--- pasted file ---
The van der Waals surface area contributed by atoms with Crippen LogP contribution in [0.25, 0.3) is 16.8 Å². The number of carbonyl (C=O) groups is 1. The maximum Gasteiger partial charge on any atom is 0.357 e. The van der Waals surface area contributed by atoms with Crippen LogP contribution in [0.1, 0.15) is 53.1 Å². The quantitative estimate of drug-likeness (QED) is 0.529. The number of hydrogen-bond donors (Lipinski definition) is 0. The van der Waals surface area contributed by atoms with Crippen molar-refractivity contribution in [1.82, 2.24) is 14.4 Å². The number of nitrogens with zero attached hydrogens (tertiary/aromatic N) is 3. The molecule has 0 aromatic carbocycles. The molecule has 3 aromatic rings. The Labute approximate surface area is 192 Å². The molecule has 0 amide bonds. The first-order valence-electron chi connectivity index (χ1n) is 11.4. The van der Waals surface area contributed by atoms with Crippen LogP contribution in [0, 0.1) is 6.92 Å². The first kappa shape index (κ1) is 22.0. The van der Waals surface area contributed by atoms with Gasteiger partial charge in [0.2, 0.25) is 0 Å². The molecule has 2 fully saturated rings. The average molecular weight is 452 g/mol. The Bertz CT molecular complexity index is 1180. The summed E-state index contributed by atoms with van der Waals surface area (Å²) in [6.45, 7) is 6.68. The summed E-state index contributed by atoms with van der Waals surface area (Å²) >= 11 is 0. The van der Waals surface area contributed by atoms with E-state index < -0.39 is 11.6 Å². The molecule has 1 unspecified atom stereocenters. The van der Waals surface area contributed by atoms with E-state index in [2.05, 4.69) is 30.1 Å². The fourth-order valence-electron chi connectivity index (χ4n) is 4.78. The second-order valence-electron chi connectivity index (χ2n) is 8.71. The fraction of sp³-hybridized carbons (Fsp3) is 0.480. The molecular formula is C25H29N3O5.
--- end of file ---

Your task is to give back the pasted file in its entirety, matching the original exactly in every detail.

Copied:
The van der Waals surface area contributed by atoms with Crippen LogP contribution in [0.25, 0.3) is 16.8 Å². The number of carbonyl (C=O) groups is 1. The maximum Gasteiger partial charge on any atom is 0.357 e. The van der Waals surface area contributed by atoms with Crippen LogP contribution in [0.1, 0.15) is 53.1 Å². The quantitative estimate of drug-likeness (QED) is 0.529. The number of hydrogen-bond donors (Lipinski definition) is 0. The van der Waals surface area contributed by atoms with Crippen molar-refractivity contribution in [1.82, 2.24) is 14.4 Å². The number of nitrogens with zero attached hydrogens (tertiary/aromatic N) is 3. The molecule has 0 aromatic carbocycles. The molecule has 3 aromatic rings. The Labute approximate surface area is 192 Å². The molecule has 0 amide bonds. The first-order valence-electron chi connectivity index (χ1n) is 11.4. The van der Waals surface area contributed by atoms with Crippen LogP contribution in [0, 0.1) is 6.92 Å². The first kappa shape index (κ1) is 22.0. The van der Waals surface area contributed by atoms with Gasteiger partial charge in [0.2, 0.25) is 0 Å². The molecule has 2 fully saturated rings. The average molecular weight is 452 g/mol. The Bertz CT molecular complexity index is 1180. The summed E-state index contributed by atoms with van der Waals surface area (Å²) in [6.45, 7) is 6.68. The summed E-state index contributed by atoms with van der Waals surface area (Å²) >= 11 is 0. The van der Waals surface area contributed by atoms with E-state index < -0.39 is 11.6 Å². The molecule has 1 unspecified atom stereocenters. The van der Waals surface area contributed by atoms with E-state index in [2.05, 4.69) is 30.1 Å². The fourth-order valence-electron chi connectivity index (χ4n) is 4.78. The second-order valence-electron chi connectivity index (χ2n) is 8.71. The fraction of sp³-hybridized carbons (Fsp3) is 0.480. The molecular formula is C25H29N3O5.